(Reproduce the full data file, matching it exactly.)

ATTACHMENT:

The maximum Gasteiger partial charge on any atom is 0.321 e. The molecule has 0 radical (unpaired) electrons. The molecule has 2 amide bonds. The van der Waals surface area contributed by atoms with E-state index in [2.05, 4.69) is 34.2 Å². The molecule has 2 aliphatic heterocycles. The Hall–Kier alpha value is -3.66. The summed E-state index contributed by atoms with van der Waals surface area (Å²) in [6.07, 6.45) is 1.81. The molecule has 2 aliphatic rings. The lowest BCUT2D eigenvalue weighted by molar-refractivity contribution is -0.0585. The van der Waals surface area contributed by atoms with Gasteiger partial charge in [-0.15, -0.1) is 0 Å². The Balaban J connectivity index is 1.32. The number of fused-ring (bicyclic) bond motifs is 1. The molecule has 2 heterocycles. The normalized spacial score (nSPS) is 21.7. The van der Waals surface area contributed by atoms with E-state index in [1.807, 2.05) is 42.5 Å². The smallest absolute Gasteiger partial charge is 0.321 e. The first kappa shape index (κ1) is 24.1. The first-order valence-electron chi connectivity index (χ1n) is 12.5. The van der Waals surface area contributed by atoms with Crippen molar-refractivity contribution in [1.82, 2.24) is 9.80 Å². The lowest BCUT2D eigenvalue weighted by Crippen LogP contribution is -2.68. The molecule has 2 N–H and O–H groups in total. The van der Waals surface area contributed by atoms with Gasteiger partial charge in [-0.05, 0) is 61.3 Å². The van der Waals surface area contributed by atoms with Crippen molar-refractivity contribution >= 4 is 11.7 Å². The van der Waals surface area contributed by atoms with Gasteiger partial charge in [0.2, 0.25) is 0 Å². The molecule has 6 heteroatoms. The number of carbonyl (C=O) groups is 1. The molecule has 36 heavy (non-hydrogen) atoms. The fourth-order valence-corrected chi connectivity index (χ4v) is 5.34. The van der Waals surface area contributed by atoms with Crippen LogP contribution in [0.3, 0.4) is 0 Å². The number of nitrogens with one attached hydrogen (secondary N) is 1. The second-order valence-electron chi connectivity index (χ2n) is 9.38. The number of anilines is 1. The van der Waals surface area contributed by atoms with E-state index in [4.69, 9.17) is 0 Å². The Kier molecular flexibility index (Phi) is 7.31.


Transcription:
The maximum Gasteiger partial charge on any atom is 0.321 e. The molecule has 0 radical (unpaired) electrons. The molecule has 2 amide bonds. The van der Waals surface area contributed by atoms with E-state index in [2.05, 4.69) is 34.2 Å². The molecule has 2 aliphatic heterocycles. The Hall–Kier alpha value is -3.66. The summed E-state index contributed by atoms with van der Waals surface area (Å²) in [6.07, 6.45) is 1.81. The molecule has 2 aliphatic rings. The lowest BCUT2D eigenvalue weighted by molar-refractivity contribution is -0.0585. The van der Waals surface area contributed by atoms with Gasteiger partial charge in [-0.15, -0.1) is 0 Å². The Balaban J connectivity index is 1.32. The number of fused-ring (bicyclic) bond motifs is 1. The molecule has 2 heterocycles. The normalized spacial score (nSPS) is 21.7. The van der Waals surface area contributed by atoms with E-state index in [1.807, 2.05) is 42.5 Å². The smallest absolute Gasteiger partial charge is 0.321 e. The first kappa shape index (κ1) is 24.1. The first-order valence-electron chi connectivity index (χ1n) is 12.5. The van der Waals surface area contributed by atoms with Crippen molar-refractivity contribution in [1.82, 2.24) is 9.80 Å². The lowest BCUT2D eigenvalue weighted by Crippen LogP contribution is -2.68. The molecule has 2 N–H and O–H groups in total. The van der Waals surface area contributed by atoms with Gasteiger partial charge in [-0.05, 0) is 61.3 Å². The van der Waals surface area contributed by atoms with Crippen molar-refractivity contribution >= 4 is 11.7 Å². The van der Waals surface area contributed by atoms with Gasteiger partial charge in [0.2, 0.25) is 0 Å². The molecule has 6 heteroatoms. The number of carbonyl (C=O) groups is 1. The molecule has 36 heavy (non-hydrogen) atoms. The fourth-order valence-corrected chi connectivity index (χ4v) is 5.34. The van der Waals surface area contributed by atoms with Crippen LogP contribution in [0.3, 0.4) is 0 Å². The number of nitrogens with one attached hydrogen (secondary N) is 1. The second-order valence-electron chi connectivity index (χ2n) is 9.38. The number of anilines is 1. The van der Waals surface area contributed by atoms with E-state index in [4.69, 9.17) is 0 Å². The Kier molecular flexibility index (Phi) is 7.31.